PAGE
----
Tuesday, September 19, 2006

'We Do Not Torture'

Amid news that we may be getting that 'compromise', more thoughts on the torture issue...

Andrew Sullivan posts a good clip of a prophetic scene from 1998's "The Siege", in which Denzel Washington plays an FBI agent speaking out against the draconian anti-terror measures being undertaken by the government. In the scene, he says to a General about to torture a suspect, "What if what they really want is for us to herd children into stadiums like we're doing? And put soldiers on the street and - and have Americans looking over their shoulders? Bend the law, shred the Constitution just a little bit? Because if we torture him, General, we do that, and everything that we have bled and fought and died for is over, and they've won. They've already won!"

Meanwhile, Gregory Djererjian sums up how I feel about all this insanity-
I try hard to respect the Office of the President of the United States, but it is truly a miserable wretch of a man who would threaten to disband the CIA interrogation program if he doesn't get his wish to eviscerate a good deal of Article 3 compliance thereto, as the President threatened at a press conference last week. This hullabaloo about "outrages against personal dignity" versus "shocking the conscience" is a tempest in a teapot. Outrages against personal dignity are like pornography, which is to say, you know it when you see it...

...Article 3 compliant interrogations have stood us in good stead for decades, and there is absolutely no convincing reason for a carve-out allowing the CIA to avoid compliance with its provisions. We know that Army Field Manual compliant interrogations are more than effective, and we know further that torture often leads to false confessions and unreliable information. So if Congress has the will to face the President down (which they must), the CIA interrogation program should be allowed to continue, but with the interrogations pursued in accordance with the requirements of the Geneva Convention. This is, after all, how the uniformed services are again now (after belated remedial action) satisfactorily interrogating detainees. Bush, like a petulant adolescent who risks not having his way, is threatening to shut down the entire CIA progam if his gutting of portions of Article 3 doesn't prevail through Congress. Then, the cowardly pro-torture crowd, should god forbid a terror attack subsequently occur, will blame those noted anti-American appeasers and defeatists like John Warner, Colin Powell, Jack Vessey, Lindsay Graham and John McCain for allowing the carnage.

What he said. This is political blackmail on the part of our President, who is undoubtedbly one of the most vile men ever to hold that office. To demand we gut international laws and treaties for his own shortsighted political needs, claiming these decades-old laws are not 'clear' enough for him, is a low point for this country. He must be stopped.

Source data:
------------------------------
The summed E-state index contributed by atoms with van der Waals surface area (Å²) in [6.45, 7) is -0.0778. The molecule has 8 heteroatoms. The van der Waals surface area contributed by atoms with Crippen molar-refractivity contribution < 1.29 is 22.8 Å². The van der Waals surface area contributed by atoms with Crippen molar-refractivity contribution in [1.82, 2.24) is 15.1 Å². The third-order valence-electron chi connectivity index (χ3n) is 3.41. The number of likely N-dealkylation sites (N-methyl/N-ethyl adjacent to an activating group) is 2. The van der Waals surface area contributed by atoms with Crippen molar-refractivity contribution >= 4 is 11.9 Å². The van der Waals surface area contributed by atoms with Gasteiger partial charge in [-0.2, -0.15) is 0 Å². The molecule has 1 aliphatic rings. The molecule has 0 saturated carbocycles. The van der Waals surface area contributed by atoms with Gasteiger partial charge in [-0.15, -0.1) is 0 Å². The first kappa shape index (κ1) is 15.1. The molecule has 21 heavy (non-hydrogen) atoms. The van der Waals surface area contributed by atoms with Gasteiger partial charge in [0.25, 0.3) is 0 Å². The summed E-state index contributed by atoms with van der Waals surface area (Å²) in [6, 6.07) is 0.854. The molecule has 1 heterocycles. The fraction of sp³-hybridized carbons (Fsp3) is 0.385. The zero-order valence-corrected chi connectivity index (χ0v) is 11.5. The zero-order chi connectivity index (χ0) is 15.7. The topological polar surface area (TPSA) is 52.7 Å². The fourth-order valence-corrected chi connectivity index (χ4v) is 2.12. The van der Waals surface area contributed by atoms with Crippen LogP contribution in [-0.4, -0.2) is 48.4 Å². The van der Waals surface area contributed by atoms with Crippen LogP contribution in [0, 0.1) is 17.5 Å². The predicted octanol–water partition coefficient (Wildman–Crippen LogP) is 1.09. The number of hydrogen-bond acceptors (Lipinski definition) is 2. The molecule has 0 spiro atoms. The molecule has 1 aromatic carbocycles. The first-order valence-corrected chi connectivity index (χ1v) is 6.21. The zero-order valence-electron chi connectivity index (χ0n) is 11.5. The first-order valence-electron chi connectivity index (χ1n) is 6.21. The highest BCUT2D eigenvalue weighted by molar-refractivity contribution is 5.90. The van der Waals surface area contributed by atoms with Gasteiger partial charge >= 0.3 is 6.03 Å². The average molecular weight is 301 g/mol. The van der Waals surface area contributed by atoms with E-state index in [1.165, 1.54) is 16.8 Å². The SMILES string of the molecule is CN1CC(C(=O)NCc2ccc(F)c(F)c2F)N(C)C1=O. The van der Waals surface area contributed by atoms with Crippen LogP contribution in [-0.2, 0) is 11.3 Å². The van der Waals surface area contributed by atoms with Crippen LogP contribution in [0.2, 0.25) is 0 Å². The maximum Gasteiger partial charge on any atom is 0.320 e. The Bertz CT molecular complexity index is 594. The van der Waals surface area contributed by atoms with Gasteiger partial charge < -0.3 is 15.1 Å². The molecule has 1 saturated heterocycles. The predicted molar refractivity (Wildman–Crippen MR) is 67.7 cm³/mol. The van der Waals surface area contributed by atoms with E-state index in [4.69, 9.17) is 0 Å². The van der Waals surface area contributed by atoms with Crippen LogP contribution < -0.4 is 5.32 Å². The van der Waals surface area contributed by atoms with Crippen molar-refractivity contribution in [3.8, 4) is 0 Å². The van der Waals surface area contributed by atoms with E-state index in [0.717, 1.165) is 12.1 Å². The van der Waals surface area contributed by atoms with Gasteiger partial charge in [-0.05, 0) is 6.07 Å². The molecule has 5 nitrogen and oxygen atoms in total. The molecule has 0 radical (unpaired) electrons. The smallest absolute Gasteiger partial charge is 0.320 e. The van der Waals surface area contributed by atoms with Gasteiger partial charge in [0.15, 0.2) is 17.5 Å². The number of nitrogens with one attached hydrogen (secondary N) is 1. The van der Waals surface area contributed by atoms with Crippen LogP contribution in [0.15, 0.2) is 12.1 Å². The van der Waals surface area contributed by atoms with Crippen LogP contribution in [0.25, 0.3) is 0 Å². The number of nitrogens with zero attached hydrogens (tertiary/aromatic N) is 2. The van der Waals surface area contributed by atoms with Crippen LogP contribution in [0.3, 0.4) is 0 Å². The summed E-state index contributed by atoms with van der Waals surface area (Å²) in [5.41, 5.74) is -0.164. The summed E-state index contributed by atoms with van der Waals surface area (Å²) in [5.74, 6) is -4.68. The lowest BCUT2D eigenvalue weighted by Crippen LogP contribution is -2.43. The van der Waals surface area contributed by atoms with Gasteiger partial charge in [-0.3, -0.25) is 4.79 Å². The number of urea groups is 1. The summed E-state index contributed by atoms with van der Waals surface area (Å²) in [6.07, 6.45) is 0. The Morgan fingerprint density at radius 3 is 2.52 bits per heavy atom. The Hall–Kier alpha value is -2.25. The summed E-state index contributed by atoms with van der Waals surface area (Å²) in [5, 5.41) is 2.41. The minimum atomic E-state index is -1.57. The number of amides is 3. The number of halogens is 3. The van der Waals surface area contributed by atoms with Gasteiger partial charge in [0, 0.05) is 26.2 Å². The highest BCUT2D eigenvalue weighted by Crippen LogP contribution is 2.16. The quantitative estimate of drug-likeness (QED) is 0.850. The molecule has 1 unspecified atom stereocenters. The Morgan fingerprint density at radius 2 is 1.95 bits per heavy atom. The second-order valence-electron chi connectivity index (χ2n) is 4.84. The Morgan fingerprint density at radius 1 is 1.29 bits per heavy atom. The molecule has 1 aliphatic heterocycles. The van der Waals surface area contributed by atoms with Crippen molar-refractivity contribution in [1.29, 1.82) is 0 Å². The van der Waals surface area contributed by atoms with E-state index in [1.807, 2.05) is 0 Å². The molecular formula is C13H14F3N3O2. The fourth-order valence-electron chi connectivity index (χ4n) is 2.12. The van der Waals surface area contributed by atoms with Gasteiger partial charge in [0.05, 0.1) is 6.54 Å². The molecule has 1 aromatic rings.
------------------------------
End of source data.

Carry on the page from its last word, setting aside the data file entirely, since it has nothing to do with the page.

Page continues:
Newsweek's top foreign correspondent Fareed Zakaria also weighs in-
A fierce debate over military tribunals has erupted in Washington. This is great news. The American constitutional system is finally working. The idea that the war on terror should be fought unilaterally by the executive branch—a theory the Bush administration promulgated for its entire first term—has died. The secret prisons have come out of the dark. Guantánamo will have to be closed or transformed.

The president and the legislative branch are negotiating a new system to determine the guilt or innocence of terrorism suspects, and it will have to pass muster with the courts. It is heartening as well that some of the key senators challenging the president's position are senior Republicans. Principle is triumphing over partisanship. Let's hope the debate will end with the United States' embracing a position that will allow America to reclaim the moral high ground...

Personally, I think it will be years before we ever get close to reclaiming the moral high ground. It will take diplomats and American politicians quite some time to undo the damage President Bush has done to our nation after he is gone. But stopping him on this issue (as well as others like wiretapping, etc.) is a necessary start.

Glenn Greenwald also has a great writeup on the loss of our 'moral authority'.

Finally, neocon kingpin William Kristol wants Republicans to embrace torture as their cause approaching the elections. A sad indictment of the small, radical cabal that has hijacked our nation's foreign policy.

(Oh, and someone should remind the President it's not even effective anyway, too.)

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